G&L L1000

G&L L1000

Year: 1980

Made In: USA

Specs: Mahogany body, maple neck & fretboard

Electronics: G&L MFD humbucking pickup, passive electronics

Controls: Volume, bass cut, treble cut, three way coil selection switch

G&L seem to be a brand which have largely gone under the radar until recently. The Tribute series is finally making people aware of the great instruments this company makes. It’s interesting to compare their earliest offerings with what Fender were putting out at the same time. In my mind, at least, what G&L were doing puts the big F to shame and, given the ongoing popularity of instruments made in their weakest era, makes you wonder what’s in the mind of those who pick a CBS era mongrel over something like this thoroughbred. It’s from about mid-way through the first year of production but G&L hallmarks like the heavy saddle-lock bridge and MFD were in place from the start.

Clearly an evolution of the Precision, the L1000 is the passive single pickup brother of the mighty L2000. It’s a very different beast with an identity of its own. Powered by a fire-breathing MFD humbucker, the controls are cut only, such is the output. It’s a clever design, featuring volume, bass and treble controls in an entirely passive circuit.

The three way switch offers an impressive variety of tonal options, going from humbucker to single (bridge coil) to what’s known as OMG mode, which runs both coils but with the high-end removed from the neck coil, resulting in a huge low-end sound suitable for generating earthquakes. It’s really a clever bit of engineering. The humbucker sounds like a cross between a Stingray and a Rickenbacker neck pickup.

The neck is surprisingly thin, I haven’t played anything like it from that era. It’s not quite Ibanez SR thin, but it’s a long way from the chunk you expect in a Precision influenced design. It’s really comfortable though. The whole thing feels familiar while, at the same time, offering a huge amount more than you really think it could. It’s a Precision but just a great deal smarter.

These are criminally underrated basses. Given the choice between one of these and a Precision I would pick the L1000 every time. Really, this is probably the greatest passive bass I’ve ever played.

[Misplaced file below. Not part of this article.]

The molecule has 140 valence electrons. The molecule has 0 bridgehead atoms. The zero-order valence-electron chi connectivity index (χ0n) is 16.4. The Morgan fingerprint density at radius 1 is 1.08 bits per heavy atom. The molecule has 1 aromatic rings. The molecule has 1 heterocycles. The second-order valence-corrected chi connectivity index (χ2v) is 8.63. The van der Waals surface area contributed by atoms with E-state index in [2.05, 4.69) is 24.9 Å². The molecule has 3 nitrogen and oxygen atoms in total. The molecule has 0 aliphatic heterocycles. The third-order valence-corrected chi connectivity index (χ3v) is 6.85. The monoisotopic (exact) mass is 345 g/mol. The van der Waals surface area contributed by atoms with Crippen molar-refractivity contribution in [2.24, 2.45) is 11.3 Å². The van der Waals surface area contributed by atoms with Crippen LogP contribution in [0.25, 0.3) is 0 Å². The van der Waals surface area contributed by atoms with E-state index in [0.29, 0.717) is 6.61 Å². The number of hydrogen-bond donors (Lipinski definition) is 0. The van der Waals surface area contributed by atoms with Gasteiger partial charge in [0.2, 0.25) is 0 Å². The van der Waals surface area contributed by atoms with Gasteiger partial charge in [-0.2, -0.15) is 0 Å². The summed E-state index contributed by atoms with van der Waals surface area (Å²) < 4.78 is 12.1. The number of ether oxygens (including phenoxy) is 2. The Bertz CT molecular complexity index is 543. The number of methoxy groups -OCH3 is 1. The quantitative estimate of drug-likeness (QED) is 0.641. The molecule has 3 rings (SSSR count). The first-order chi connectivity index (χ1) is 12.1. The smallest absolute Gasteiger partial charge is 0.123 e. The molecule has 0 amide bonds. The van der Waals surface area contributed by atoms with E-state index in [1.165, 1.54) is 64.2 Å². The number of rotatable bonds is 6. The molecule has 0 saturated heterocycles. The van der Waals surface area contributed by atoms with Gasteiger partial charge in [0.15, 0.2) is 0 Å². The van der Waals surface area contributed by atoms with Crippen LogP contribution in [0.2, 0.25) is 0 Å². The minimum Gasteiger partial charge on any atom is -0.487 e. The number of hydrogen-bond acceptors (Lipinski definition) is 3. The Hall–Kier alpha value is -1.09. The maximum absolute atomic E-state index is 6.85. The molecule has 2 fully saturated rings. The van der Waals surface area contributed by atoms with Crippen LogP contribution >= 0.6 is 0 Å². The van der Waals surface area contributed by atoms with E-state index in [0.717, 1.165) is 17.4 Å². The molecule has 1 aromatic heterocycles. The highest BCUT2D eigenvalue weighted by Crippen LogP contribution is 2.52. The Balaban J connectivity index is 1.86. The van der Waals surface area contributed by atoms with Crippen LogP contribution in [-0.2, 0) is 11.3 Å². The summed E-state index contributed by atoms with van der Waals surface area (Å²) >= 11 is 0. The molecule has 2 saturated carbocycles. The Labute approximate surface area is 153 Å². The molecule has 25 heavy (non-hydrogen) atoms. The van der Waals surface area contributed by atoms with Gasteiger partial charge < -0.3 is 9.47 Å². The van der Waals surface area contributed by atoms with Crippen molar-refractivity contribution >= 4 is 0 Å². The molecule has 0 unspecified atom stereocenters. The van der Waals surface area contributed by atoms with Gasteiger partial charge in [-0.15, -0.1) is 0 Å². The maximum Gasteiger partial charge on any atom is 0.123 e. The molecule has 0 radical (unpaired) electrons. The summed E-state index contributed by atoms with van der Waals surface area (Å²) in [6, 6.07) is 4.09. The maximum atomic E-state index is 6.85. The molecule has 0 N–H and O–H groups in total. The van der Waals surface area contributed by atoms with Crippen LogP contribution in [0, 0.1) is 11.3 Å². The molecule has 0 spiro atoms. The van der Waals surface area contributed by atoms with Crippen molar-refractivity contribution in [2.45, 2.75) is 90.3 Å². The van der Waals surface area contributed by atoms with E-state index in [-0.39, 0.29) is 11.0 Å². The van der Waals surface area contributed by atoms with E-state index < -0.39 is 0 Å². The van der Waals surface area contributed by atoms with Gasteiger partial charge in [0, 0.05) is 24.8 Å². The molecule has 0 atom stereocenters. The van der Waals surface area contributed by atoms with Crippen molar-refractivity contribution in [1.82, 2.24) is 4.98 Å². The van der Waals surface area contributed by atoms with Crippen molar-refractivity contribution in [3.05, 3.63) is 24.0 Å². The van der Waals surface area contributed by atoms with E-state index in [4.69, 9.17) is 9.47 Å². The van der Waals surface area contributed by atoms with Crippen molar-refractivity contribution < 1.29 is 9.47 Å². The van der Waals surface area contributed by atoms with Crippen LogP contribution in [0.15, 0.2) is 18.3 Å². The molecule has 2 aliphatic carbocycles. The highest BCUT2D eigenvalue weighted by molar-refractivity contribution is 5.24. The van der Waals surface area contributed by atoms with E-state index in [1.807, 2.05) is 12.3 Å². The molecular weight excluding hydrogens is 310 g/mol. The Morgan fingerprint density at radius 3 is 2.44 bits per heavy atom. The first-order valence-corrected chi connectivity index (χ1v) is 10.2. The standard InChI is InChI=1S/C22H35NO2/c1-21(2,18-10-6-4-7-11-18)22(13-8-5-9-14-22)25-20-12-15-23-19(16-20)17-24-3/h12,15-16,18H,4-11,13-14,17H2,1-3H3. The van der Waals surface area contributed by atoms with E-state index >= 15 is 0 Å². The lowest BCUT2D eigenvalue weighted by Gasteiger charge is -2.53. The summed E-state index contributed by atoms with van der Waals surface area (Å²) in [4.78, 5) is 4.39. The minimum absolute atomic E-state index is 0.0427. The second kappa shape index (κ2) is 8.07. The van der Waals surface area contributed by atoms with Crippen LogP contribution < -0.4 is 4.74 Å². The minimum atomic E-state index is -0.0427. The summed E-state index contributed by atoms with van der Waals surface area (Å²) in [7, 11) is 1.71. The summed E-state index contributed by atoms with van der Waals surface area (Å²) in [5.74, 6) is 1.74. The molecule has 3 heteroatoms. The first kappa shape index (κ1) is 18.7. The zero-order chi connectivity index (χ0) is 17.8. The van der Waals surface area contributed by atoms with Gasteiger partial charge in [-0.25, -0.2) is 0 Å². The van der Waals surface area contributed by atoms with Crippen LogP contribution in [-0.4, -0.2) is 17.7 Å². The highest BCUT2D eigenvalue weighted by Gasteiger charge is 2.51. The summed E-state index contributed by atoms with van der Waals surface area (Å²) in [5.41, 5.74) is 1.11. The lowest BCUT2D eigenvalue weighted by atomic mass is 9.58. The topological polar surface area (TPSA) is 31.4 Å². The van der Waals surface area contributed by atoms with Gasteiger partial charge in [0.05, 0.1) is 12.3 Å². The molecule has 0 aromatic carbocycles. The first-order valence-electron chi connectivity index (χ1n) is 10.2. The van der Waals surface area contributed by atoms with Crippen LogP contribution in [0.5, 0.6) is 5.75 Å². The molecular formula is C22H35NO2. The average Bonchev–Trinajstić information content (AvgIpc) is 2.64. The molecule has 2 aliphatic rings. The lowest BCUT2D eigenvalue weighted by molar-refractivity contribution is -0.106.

Advertisements

G&L El Toro

G&L El Toro

Year: 1987

Made In: USA

Specs: Ash body, bi-cut maple neck, rosewood fretboard

Electronics: 2 x mini G&L Magnetic Field humbucking pickups

Controls: Volume, bass cut, treble cut, three-way pickup selector switch, serial pickup switch, preamp on/off two-way switch

It’s quite a rare beast, the El Toro. The Jazz heritage is clear but, aside from the compact body, there’s an awful lot going on under the control plate which makes these very versatile and with enough to distinguish them from the L2000 too.

The narrower MFD pickups offer a slightly tighter low end than the bigger variants found in the L series, albeit with the same humongous output and, as usual with G&L, the bass and treble controls cut, rather than boost. It’s a shame G&L don’t make them any more, they do have a unique voice.

As with almost every Leo Fender designed instrument, it feels quite familiar when you pick it up, your hands know where to go. It’s the bass you grew up with, just refined and tweaked into a very versatile format with a wealth of tonal options.

 

G&L L2000

G&L L2000

Year: 1997/1982

Made In: USA

Specs: Ash body, bi-cut maple neck

Electronics: 2 x Magnetic Field humbucking pickups

Controls: Volume, Bass cut, Treble cut, 3-way pickup selector switch, Series/Parallel switch, Active/Active with high boost/Passive switch

This one is a bit of a mongrel, a mid-90’s L2000 body mated to an early 80’s SB-2 neck. It’s a combination which really works, though, let me assure you. The L2000 is a wonderful design, arguably the culmination of Leo Fender’s evolution of the instrument. It’s certainly one of the most tonally flexible basses out there, in the guise of a traditional feeling, sturdy workhorse. The much maligned three-bolt neck and bullet truss rod adjuster prove to be perfectly capable when built well, a reflection of the high build standard of your typical G&L. The hefty bridge, again just a sensible evolution of the old standard, cannot be faulted. It’s the old bass you know, just made better with a lot of thought and experience behind it.

The heart of these basses are the thunderous MFD pickups, the output of which are so great that the controls are bass and treble cut, not boost. With the switching options factored in, the end result is an aggressive beast which offers more tones than you could ever realistically need. As production basses go, it’s hard to beat.

It’s hard to sum up this bass in words, they really have to be played and experienced in the flesh. The core of the bass is traditional and familar but it’s capable of so, so much. I’m tempted to say that G&Ls are the basses Fenders aspire to be when they grow up. There, I said it.

Basses of 2015

TECHNIKA SH-A366 Clockwise from top left: EBMM Stingray, G&L L2000, Charvel JP, Mightymite Jazz, Hotwire Custom, Warwick Streamer LX, Godlyke Disciple, ESP 400 Series Jazz, Warwick Streamer Stage I, Status S3000, Bacchus 02 Standard 5, PRS Electric Bass 4,  Alembic Orion, Bacchus 24, Warwick LX Streamer Jazzman, Bacchus Woodline P Classic